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One year and eight months ago. To this day, I still have PTSD symptoms.

We were stargazing in the middle of a field on the back of his pickup truck. The box was filled with blankets and pillows—a date that we had wanted to do because we both loved nature.

All too fast, he was on top of me. One minute, I was finding constellations and chatting with my boyfriend. The next, my wrists and legs were constrained by his hands and legs. He started kissing me, and I tried to move my head out of the way and scream, but I could not. With the few breaths I could get between is aggressiveness, I said his name and told him to stop. He let my left hand free and I tried to push him off of me but I was so weak and he was way too strong. He put his hand under my waistband and I grabbed his wrist and took it away. Eventually I started to regain strength and got my legs free to push him off of me and I sat up in the box just as my friend (who was with us but was inside of the truck, having a text conversation with someone) came back to the box of the truck. Finally he stopped. Finally he quit trying. When she finally got back, we had him bring us home; the ride back was quite silent...I was scared. Who was he really?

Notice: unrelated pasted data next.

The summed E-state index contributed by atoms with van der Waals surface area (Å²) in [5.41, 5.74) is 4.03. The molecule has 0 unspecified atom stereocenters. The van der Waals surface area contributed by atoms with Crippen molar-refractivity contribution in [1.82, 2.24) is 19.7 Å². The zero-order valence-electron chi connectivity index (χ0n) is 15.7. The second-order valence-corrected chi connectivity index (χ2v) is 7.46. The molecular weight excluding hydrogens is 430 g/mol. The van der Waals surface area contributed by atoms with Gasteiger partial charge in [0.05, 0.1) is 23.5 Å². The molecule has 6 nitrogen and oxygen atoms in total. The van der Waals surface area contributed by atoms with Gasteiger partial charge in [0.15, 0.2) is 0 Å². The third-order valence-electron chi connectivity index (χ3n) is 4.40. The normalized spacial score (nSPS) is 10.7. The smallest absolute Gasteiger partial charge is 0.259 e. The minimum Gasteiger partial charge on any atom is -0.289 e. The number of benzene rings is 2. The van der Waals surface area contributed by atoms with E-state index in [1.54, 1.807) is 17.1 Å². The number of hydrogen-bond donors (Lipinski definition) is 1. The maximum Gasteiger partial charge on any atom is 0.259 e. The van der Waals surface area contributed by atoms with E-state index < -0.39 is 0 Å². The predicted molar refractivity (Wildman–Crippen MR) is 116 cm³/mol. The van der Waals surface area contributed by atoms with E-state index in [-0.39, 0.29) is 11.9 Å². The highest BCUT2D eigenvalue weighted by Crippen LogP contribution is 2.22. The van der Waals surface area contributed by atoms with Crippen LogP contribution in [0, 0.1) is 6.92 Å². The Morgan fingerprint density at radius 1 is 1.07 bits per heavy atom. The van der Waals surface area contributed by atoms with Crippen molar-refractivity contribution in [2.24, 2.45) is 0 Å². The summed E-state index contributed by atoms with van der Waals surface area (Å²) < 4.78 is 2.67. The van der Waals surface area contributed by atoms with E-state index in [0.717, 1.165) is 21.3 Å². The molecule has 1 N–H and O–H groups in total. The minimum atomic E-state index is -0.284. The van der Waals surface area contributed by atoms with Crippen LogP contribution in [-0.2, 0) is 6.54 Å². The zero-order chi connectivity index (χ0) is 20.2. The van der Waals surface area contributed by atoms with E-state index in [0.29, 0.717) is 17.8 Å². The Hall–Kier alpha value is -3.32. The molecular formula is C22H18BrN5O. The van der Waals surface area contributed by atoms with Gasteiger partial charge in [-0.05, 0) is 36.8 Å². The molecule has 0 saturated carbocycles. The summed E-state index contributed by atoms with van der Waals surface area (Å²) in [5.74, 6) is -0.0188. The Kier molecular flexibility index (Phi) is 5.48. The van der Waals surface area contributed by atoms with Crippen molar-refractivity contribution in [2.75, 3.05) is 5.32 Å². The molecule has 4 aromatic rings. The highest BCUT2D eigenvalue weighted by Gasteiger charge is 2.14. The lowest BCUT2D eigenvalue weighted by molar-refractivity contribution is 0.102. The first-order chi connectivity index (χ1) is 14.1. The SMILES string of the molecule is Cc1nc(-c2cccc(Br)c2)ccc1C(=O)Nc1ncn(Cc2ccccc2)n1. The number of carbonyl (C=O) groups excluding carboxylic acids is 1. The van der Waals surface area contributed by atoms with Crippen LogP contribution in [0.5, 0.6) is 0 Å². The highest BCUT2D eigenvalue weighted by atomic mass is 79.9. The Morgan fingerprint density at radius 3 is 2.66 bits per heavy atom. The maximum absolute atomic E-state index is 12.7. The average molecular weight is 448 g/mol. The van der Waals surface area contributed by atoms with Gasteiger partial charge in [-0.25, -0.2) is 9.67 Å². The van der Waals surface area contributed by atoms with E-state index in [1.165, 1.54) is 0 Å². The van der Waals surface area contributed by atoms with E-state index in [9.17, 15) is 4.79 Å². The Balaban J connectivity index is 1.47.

It felt like hours, but looking back it feels like it lasted even longer. I haven’t talked to him much after, but I know he denied that he was the aggressor and made it look like my fault. Like I had taunted him or led him on. How would I even...? He told his people that I had wanted him to do that. 

I don’t know a person on earth who would “want” to go through that trauma.

I never filed it or charged him, even though the police are my friends. I grew up around them—my Mamá works with them—but I was just way too scared.

I know it’s not the worst story you’ve ever heard, but it’s hard just like all the rest. It caused me pain, it still does. Grief that’s sometimes unbearable. Nightmares, fear, all of it.

I’m at the point where I have forgiven him, even though he never asked for forgiveness. I’m going to go get trauma counseling, too.

I’d like to talk to him one last time just to say, “I’m not scared of you anymore, I’ve faced my demons. And also—you’re forgiven.”

Don’t feel like you’re alone. We’re all in this together.

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